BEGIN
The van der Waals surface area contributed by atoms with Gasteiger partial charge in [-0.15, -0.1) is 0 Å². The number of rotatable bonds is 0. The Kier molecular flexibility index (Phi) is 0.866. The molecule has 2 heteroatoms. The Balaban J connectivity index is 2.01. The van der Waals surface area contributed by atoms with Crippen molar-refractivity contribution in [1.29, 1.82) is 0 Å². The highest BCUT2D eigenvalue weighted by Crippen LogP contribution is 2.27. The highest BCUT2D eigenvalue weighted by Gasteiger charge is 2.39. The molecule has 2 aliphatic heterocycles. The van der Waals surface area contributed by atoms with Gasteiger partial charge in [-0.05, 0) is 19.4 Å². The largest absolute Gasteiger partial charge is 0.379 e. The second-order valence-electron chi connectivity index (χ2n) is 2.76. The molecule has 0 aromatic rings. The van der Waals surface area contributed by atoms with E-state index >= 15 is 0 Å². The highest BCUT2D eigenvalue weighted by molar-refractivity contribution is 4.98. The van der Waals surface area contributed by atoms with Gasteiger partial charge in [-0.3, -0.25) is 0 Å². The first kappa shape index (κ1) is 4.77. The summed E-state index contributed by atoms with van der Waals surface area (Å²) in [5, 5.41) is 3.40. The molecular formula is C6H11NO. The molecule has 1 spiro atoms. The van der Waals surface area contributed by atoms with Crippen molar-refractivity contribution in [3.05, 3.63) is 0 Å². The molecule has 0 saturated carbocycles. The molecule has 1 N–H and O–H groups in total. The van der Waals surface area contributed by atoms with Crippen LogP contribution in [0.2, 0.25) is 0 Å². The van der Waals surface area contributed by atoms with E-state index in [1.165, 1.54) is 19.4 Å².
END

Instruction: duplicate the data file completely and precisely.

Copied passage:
The van der Waals surface area contributed by atoms with Gasteiger partial charge in [-0.15, -0.1) is 0 Å². The number of rotatable bonds is 0. The Kier molecular flexibility index (Phi) is 0.866. The molecule has 2 heteroatoms. The Balaban J connectivity index is 2.01. The van der Waals surface area contributed by atoms with Crippen molar-refractivity contribution in [1.29, 1.82) is 0 Å². The highest BCUT2D eigenvalue weighted by Crippen LogP contribution is 2.27. The highest BCUT2D eigenvalue weighted by Gasteiger charge is 2.39. The molecule has 2 aliphatic heterocycles. The van der Waals surface area contributed by atoms with Gasteiger partial charge in [-0.05, 0) is 19.4 Å². The largest absolute Gasteiger partial charge is 0.379 e. The second-order valence-electron chi connectivity index (χ2n) is 2.76. The molecule has 0 aromatic rings. The van der Waals surface area contributed by atoms with E-state index >= 15 is 0 Å². The highest BCUT2D eigenvalue weighted by molar-refractivity contribution is 4.98. The van der Waals surface area contributed by atoms with Gasteiger partial charge in [-0.3, -0.25) is 0 Å². The first kappa shape index (κ1) is 4.77. The summed E-state index contributed by atoms with van der Waals surface area (Å²) in [5, 5.41) is 3.40. The molecular formula is C6H11NO. The molecule has 1 spiro atoms. The van der Waals surface area contributed by atoms with Crippen molar-refractivity contribution in [3.05, 3.63) is 0 Å². The molecule has 0 saturated carbocycles. The molecule has 1 N–H and O–H groups in total. The van der Waals surface area contributed by atoms with Crippen LogP contribution in [0.2, 0.25) is 0 Å². The van der Waals surface area contributed by atoms with E-state index in [1.165, 1.54) is 19.4 Å².